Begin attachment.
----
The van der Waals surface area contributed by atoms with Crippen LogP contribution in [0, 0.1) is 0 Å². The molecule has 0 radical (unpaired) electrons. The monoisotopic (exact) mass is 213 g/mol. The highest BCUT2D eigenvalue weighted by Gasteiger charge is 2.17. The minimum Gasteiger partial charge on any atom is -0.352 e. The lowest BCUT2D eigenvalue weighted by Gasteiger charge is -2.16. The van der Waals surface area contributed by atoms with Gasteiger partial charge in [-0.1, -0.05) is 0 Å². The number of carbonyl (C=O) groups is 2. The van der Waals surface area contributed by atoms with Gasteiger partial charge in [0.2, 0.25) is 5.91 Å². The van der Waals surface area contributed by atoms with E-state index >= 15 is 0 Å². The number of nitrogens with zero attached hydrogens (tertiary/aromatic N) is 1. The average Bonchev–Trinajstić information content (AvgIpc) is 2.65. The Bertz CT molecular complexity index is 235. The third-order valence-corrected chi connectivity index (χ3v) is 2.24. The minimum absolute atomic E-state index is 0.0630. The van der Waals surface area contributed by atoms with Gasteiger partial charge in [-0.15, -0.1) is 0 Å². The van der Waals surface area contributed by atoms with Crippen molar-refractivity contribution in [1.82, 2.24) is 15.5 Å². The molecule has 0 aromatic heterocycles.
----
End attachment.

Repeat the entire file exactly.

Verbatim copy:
The van der Waals surface area contributed by atoms with Crippen LogP contribution in [0, 0.1) is 0 Å². The molecule has 0 radical (unpaired) electrons. The monoisotopic (exact) mass is 213 g/mol. The highest BCUT2D eigenvalue weighted by Gasteiger charge is 2.17. The minimum Gasteiger partial charge on any atom is -0.352 e. The lowest BCUT2D eigenvalue weighted by Gasteiger charge is -2.16. The van der Waals surface area contributed by atoms with Gasteiger partial charge in [-0.1, -0.05) is 0 Å². The number of carbonyl (C=O) groups is 2. The van der Waals surface area contributed by atoms with Gasteiger partial charge in [0.2, 0.25) is 5.91 Å². The van der Waals surface area contributed by atoms with E-state index >= 15 is 0 Å². The number of nitrogens with zero attached hydrogens (tertiary/aromatic N) is 1. The average Bonchev–Trinajstić information content (AvgIpc) is 2.65. The Bertz CT molecular complexity index is 235. The third-order valence-corrected chi connectivity index (χ3v) is 2.24. The minimum absolute atomic E-state index is 0.0630. The van der Waals surface area contributed by atoms with Gasteiger partial charge in [-0.15, -0.1) is 0 Å². The van der Waals surface area contributed by atoms with Crippen molar-refractivity contribution in [1.82, 2.24) is 15.5 Å². The molecule has 0 aromatic heterocycles.